Megamind is great fun, a computer-animated film full of jokes that work for adults and kids alike. Don't hold it against the film that you'll have to pay a premium to see it in 3D, a wholly unnecessary add-on that does nothing to enhance the film or your enjoyment of it.
This adroit spoof of Superman and similar super-heroes is really a story about the tyranny of beauty over brains (in much the same way that Wicked is). In this case, Megamind is sent to Earth as a baby, by parents who want him to escape from their exploding planet. But his rocket is flying neck-and-neck with the one belonging to the future Metro Man, also from an exploding planet (a la Superman's being sent to Earth from the dying planet Krypton).
Ah, nature vs. nurture: Baby Metro Man lands in front vestibule of a rich family, while Megamind's rocket comes down in a prison yard. So he's raised by convicts and schooled in their ways - and he takes to it because, at school, he's bullied for his blue skin and massive head, while handsome young Metro Man is always the one who saves the day after one of Megamind's experiments goes awry.
And so Megamind accepts his fate: As an adult, Megamind (Will Ferrell) uses his massive brain power to rob, pillage and regularly kidnap local TV reporter Roxanne Ritchi (Tina Fey) - who is inevitably rescued and wooed by Metro Man (Brad Pitt).
But, as the film begins, Megamind has escaped from prison yet again and come up with a plan to destroy Metro Man, even as Metro City is dedicating the Metro Man museum. He lures Metro Man into a trap and zaps him with a super-laser - and is completely astounded when it vaporizes his arch-nemesis.
Suddenly, Megamind is the big man in town - and no one can touch him. Which, he discovers, is kind of boring. How can he tell how evil he is if there's no one on the side of good to come up against?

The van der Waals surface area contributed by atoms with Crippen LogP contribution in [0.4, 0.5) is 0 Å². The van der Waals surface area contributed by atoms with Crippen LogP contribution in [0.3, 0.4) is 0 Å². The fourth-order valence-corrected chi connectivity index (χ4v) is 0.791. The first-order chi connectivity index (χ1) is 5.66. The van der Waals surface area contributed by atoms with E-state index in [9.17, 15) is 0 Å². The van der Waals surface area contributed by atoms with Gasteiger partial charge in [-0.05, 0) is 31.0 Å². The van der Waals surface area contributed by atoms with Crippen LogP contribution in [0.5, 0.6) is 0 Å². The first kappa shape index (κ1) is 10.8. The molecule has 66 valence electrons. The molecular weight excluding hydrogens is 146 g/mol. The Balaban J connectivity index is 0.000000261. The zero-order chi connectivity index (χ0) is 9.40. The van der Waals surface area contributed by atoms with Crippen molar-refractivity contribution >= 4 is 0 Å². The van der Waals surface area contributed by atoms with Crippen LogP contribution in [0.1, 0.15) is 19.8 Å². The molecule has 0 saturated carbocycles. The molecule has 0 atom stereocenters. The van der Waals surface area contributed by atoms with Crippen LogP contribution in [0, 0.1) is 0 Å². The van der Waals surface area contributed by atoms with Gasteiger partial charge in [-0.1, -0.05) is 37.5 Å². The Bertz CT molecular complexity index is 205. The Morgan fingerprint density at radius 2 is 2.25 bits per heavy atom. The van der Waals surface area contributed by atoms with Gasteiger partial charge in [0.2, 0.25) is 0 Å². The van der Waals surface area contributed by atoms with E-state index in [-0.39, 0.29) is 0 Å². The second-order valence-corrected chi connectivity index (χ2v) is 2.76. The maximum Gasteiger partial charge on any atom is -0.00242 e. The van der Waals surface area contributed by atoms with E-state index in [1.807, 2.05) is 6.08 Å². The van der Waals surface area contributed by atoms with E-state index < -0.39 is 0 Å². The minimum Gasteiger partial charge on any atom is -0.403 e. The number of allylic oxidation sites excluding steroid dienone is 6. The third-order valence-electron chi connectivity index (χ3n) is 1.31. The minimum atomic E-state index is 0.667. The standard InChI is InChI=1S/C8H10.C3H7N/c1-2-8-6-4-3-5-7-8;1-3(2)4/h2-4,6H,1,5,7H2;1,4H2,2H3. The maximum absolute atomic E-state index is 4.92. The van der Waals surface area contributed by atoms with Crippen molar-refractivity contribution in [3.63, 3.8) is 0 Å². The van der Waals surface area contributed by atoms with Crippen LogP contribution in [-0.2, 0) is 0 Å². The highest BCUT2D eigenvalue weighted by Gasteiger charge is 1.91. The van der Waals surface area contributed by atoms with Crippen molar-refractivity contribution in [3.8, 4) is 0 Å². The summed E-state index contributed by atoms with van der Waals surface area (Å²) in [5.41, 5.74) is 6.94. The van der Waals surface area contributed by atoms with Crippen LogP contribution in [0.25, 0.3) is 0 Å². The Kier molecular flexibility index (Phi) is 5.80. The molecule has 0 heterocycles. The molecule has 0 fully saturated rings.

Even as he uses a shape-shifting wrist-watch to woo Roxanne (by disguising himself as a nerdy museum curator), Megamind decides that life will only have meaning again if there's a super-hero to battle. So he creates a ray that he accidentally uses on Roxanne's geeky cameraman Hal (Jonah Hill). He christens the new hero Titan - which the gooberish Hal assumes is spelled Tighten. But his plan backfires when the pea-brained Tighten decides to use his new powers to get revenge on everyone who ever made his life miserable.
The writing is brisk and the voice actors - which also include David Cross as Megamind's henchman - are all strong. As I said, it offers a worthwhile message about judging others based on looks and circumstances - as well as state-of-the-art visual imagination to create a world in which super-heroes and innovation-minded villains exist.
On the other hand, Megamind is, in its own way, uncomfortably similar to Despicable Me from earlier this year. That 3D/CG opus, which featured the voice of Steve Carell, was also about an ostensible bad guy named Grue, who finds himself pushed into becoming a reluctant hero. Grue had a horde of tiny, capsule-shaped yellow helpers, collectively known as Minions. Megamind's henchman (a brainy fish whose bowl serves as the head of a massive, gorilla-like robot body) is named Minion.
Oh well. Kids won't care. Neither should you. Complain loudly about the 3D tide - but see and enjoy Megamind for its own considerable charms.